The Beacon at Alexandria is rich in its thematic import for the contemporary reader. Bradshaw presents the extraordinarily complex Hellenistic world in carefully researched detail and reveals surprising parallels with modern society. One of the striking similarities is the multiracial character of society. The protagonist, Charis, is born at Ephesus but leaves home for Alexandria, the intellectual center of the time. Interested in studying medicine, she becomes apprenticed to a prominent Jewish physician. Bradshaw uses her experiences to explore the coexistence of the Jewish and Christian communities. Later in the novel, Charis journeys to Thrace, where she encounters the Visigoths, whose barbaric reputation among the Romans turns out to be somewhat exaggerated.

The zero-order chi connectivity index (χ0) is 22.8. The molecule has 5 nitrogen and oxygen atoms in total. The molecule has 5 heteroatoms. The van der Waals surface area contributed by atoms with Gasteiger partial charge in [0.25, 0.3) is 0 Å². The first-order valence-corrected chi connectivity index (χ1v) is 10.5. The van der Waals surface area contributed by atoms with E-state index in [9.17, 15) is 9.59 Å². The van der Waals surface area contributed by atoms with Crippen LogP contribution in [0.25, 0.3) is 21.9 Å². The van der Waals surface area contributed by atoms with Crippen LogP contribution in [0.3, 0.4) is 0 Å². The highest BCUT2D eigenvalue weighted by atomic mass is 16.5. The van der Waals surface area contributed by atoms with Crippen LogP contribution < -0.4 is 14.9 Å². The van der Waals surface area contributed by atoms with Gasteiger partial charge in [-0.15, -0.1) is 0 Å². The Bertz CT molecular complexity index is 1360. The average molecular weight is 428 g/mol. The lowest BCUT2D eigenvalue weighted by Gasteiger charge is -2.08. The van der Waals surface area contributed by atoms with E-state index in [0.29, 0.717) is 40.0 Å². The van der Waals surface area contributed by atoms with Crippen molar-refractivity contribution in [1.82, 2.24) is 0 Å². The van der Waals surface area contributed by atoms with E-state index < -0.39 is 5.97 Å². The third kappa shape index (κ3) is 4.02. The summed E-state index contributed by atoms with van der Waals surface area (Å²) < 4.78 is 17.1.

Religious factionalism is another important social concern in The Beacon at Alexandria. Charis becomes involved in the politics of the Christian church. She becomes the personal physician of the aging Archbishop Athanasios, whose eventual death unleashes violence in the historical dispute between his followers and those of his rival, Arian.
Another social theme important to Bradshaw is society's attitude toward women. Charis finds that in order to study medicine in Alexandria, she must disguise her gender and pretend to be a eunuch. The prevailing attitude, expressed by several major characters in the book, is that the medical profession is inappropriate for women....
(The entire section is 307 words.)